Todd Berry at podium

Berry (at podium)

MADISON – As the state’s largest developer of human potential, the University of Wisconsin System is in a unique position to help grow a stronger Wisconsin economy, President Ray Cross told the Board of Regents Thursday.

“We are part of the solution,” Cross said, adding that the UW System must “take the lead with our partners in the legislature and the private sector to do what is necessary to fully implement the Talent Development Initiative and address the challenges.”

The Talent Development Initiative, first introduced to the Board in August, is a vision for how the UW System can align its resources in three critical areas – the talent path, the talent infrastructure, and the talent-based economy – to better meet the current and future needs of the state’s employers.

Wisconsin is facing an unprecedented “flattening” of its workforce in coming years as the state’s population becomes increasingly older, according to Todd Berry, president of the Wisconsin Taxpayers Alliance. Leading a presentation on demographic trends, Berry told Regents the result will be a smaller workforce that must increase its overall productivity for the state’s economy to grow.

“You can’t create jobs if you can’t put bodies in the jobs. If the working age population is going to be flat, we’re going to have some labor shortage issues,” Berry said.

Business panel: (from left) Seifert, Tyler, and Battle

Business panel: (from left) Seifert, Tyler, and Battle

The availability of talent “is consistently the No. 1 or 2 issue in every conversation we have with a company that has a long-term investment in our community,” said Todd Battle, president of the Kenosha Area Business Alliance, noting that concerns are being expressed over whether the talent pipeline can keep up with businesses’ demands and investments.

“The university is the talent pipeline, and it can be a magnet for bringing more people into our communities,” Battle said.

Battle was part of a business panel that also included Kathi Seifert, a former executive with the Kimberly-Clark Corporation and a current member of New North, Inc.; and Mark Tyler, founder and president of OEM Fabricators, Inc., a former president of the Wisconsin Technical College System Board, and a former member of the UW System Board of Regents.

Secretary Reggie Newson, of the state’s Department of Workforce Development (DWD), shared a report indicating that by 2030, more than half (51%) of all new and replacement jobs are projected to require at least an associate degree, with 41% requiring a bachelor degree or more. Currently, about one-third (36%) of working age adults in Wisconsin have at least an associate degree and one in four has a bachelor degree or higher. This mismatch in the talent pipeline must be addressed for Wisconsin’s economy to grow, Newson said.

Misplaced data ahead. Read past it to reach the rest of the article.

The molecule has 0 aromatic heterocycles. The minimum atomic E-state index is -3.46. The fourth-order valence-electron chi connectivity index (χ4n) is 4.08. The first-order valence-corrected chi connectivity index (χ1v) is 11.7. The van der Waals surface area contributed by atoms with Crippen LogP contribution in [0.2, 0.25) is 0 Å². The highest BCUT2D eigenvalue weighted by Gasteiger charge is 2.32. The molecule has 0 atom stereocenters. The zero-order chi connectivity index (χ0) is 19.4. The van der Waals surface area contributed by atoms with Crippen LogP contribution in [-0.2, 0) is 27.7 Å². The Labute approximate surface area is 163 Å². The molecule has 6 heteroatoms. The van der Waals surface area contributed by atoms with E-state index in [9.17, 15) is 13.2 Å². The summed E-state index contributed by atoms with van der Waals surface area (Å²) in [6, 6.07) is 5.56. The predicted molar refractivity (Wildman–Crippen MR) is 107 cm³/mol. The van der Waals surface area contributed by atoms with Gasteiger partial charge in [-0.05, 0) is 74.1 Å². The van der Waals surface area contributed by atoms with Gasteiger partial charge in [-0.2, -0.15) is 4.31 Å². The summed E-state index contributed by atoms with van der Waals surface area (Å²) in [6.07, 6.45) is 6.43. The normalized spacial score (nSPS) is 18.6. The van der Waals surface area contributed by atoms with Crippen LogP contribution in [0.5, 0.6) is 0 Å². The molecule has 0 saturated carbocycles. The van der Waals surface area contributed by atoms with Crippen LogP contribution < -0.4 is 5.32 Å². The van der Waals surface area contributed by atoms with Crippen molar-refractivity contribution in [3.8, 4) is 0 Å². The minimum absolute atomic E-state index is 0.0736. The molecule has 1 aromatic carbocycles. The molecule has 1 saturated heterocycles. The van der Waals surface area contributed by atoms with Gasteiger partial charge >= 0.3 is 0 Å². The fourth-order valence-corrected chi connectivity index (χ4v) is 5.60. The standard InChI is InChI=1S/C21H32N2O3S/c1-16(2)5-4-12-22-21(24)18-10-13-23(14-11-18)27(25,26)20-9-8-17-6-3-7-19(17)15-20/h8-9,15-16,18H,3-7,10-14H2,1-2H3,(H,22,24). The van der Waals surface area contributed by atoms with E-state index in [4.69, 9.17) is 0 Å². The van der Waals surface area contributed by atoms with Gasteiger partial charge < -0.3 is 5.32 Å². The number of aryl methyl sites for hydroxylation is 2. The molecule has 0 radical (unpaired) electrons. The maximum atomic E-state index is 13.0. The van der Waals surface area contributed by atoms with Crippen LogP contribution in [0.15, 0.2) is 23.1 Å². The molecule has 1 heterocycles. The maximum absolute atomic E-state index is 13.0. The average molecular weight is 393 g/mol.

Newson addresses the board

Newson addresses the board

“We need the alignment of workforce and economic development and education, pre- and post-secondary education, to the specific demands and needs of business and entrepreneurs in Wisconsin. We want to incentivize that behavior across the state,” Newson said.

Over the next decade, the DWD projects that the highest-demand occupations for degree-holders will be in healthcare, education, computer analysis, accounting, marketing, and managerial professions.

Berry pointed out the strong correlation between employment and the creation of new businesses, and the role that higher education can play in encouraging a culture that values risk-taking and innovation.

“The university shouldn’t be figuring out how to fill today’s jobs, but how to spawn tomorrow’s quirky thinkers who innovate, who will sometimes succeed and sometimes fail,” Berry said.

UW-Madison Chancellor Becky Blank, the former acting Secretary of Commerce, said that to succeed in today’s highly competitive economy, U.S. businesses must be nimble, innovate, and have new ideas. “That is what our institutions provide in terms of the people that businesses need to hire and, particularly for research universities, the ideas and the collaboration on innovation that they need.”

Chancellor panel: (from left) Blank, Meyer, Shields, and Miller

Chancellor panel: (from left) Blank, Meyer, Shields, and Miller